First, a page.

I Am a Stranger

Imagine what it’s like growing up in a Christian household and fearing that you might be Gay? There is a ninety percent chance that you have not personally experienced this type of secret inner trauma. Imagine attending grade school only to hear the teacher question if there are any “Queers in this class?” Close your eyes and think of the internal terror of a little boy that feared everything. You see, I was convinced that everybody; parents, teachers, friends, relatives, and especially my Church despised homosexuals. Why would I think any differently?

I finally grew the acceptance of my personal sexual identity in my early thirties. I had concluded my father would do me harm if I was to explore the questions of my orientation while he was living. I miss him every day, and this doubt, still haunts the empty valleys of my memories. Not having brothers or sisters, or a cuddly pet, I began to take refuge in an imagined world of fantasy. Grounded upon Catholic Sunday sermons and frequent parental comments, I believed my sexual body was indeed a filthy despised appendage that threatened to separate me from eternal salvation. I was learning to hate myself. In fact in the core of my being, I somehow felt like a walking, living flaw. My illegitimate birth confirmed the mistake nature had made. Dad went out of his way to extend the male influence that would manufacture a “strong man”. I was trained to be “Macho.” I was brought up to be heterosexual. That was so long ago. The past can only hurt me if I allow it to. Realize now, nobody can make anyone feel inferior unless we permit them, nobody, not even the Pope of Rome.

I am blessed. I have discovered that several of my friends, and now even my mother, have offered me a degree of unconditional love. So much more importantly, I live trusting in the absolute love of Jesus. Love that is available, on a personal level to everybody; straight, gay, left-handed, black, or mentally challenged. To the rest of the world we may be considered “Strangers,” but Jesus calls us his brothers and sisters…..His Family.

The terror of rejection no longer imprisons my creative ability as it once did. Call me what you may: monster, sinner, a sickness, or intrinsically evil, I still believe that I am a worthwhile person. A Gay Christian! The most important thing Gay and Lesbian’s can do for themselves is to develop self love, respect, and come “OUT.” This takes a leap of faith….for me the pain of dishonesty to myself, to please others, simply became too great.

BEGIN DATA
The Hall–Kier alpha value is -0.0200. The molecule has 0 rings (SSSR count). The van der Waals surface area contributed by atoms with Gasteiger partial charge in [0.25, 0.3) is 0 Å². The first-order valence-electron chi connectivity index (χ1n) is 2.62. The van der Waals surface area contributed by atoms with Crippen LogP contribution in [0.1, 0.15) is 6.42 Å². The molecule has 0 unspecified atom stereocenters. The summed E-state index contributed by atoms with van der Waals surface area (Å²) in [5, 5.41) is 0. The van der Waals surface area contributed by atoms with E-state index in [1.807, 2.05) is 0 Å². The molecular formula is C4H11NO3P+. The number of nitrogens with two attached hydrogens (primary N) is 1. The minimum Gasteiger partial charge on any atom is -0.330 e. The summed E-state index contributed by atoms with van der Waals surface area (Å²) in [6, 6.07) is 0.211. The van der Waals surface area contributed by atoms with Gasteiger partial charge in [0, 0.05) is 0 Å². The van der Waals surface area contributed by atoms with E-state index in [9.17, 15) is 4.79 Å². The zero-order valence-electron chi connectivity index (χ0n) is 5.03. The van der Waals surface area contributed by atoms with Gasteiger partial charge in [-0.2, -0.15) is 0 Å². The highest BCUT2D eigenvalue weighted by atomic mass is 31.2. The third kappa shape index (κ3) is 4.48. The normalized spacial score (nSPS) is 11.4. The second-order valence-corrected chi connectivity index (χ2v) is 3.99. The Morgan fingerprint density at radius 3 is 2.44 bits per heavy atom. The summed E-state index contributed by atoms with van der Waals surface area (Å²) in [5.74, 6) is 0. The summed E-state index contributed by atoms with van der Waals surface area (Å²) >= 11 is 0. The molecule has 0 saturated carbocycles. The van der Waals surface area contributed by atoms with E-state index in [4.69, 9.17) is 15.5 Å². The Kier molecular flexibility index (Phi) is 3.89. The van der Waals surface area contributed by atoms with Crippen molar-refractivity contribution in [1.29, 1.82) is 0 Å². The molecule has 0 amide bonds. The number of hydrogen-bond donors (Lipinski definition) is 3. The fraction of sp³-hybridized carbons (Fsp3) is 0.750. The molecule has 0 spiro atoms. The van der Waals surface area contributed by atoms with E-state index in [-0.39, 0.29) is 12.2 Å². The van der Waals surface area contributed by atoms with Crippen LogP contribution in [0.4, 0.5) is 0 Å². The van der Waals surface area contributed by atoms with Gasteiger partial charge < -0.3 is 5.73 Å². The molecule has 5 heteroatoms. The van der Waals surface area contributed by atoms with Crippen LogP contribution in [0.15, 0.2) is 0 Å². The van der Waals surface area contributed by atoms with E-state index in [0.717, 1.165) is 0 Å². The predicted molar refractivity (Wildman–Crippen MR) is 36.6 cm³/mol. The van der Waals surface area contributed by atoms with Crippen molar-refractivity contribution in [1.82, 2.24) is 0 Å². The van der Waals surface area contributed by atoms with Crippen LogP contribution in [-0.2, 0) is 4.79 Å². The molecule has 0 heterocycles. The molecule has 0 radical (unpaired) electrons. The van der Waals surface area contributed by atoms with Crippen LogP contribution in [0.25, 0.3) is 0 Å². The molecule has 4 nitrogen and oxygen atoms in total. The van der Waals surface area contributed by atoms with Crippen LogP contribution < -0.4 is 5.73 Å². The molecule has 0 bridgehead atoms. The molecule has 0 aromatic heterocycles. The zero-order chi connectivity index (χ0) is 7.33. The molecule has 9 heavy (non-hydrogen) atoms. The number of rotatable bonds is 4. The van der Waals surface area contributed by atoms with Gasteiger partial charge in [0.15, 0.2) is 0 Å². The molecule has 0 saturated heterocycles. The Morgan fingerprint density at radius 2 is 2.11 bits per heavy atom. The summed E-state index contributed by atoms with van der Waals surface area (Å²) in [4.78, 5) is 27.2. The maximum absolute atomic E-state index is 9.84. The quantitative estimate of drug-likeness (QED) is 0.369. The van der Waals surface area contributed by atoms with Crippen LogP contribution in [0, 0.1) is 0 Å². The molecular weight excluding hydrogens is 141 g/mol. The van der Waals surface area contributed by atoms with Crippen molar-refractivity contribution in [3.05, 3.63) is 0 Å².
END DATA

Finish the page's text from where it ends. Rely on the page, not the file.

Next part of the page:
Being out means admitting to yourself and at least one other human that you are not heterosexual. This is something like rebirth. The world will never again look quite the same. For many it becomes a bond of love with a sacred inner child; a commitment of acknowledgement. The most important vocation for homosexuals is providing affirming acceptance for those struggling with their own identity, in other words, to become “family” for one another. Secondly, to find forgiveness for those that have hurt us. This continues to be a struggle for me.

As I read “The New Freeman'” (Jan.9th) a local New Brunswick Catholic Newspaper. The ” Women For Faith And Family”, proclaim that homosexuals are a “serious sexual disorder that places the lives of all society and especially children in jeopardy.” Several of my close friends have been sexually molested as youngsters, not a single one by a gays or lesbians, but rather by heterosexual parents, and relatives. How much longer will homophobic lies continue ? In fact, children are sexually safest when raised in lesbian households! Is it any wonder that suicide is disproportionately extreme amongst teenagers struggling with sexual identity in such a hate filled world? The majority of Christian Churches still show their teeth when confronted with the “Gay Question.” I tire of being struck over the head by hard, blunt Bibles, especially since all scientific data and research indicates that sexual orientation is genetic. How much longer will religions believe that the world is flat and straight?

As the title implies, I feel like a stranger, in my own Faith. Without Jesus, my efforts are meaningless. I wake up in the morning to find a “We are praying for you sinner” notice on my windshield. Where is the love? Unless we, the presbytery, begins to search and find good in fellow humans, our religious institutions will continue to crumble into shadows, the judgmental demigods that they are increasing to look like. Parents simply must accept the responsibility that one out of ten of their offspring may be Gay or Lesbian. These children may also sit in overpowering church congregations as I did, repeating the “Amens” of condemnation against “Strangers.” If you are teaching your children to hate homosexuals, you may be teaching them to hate themselves.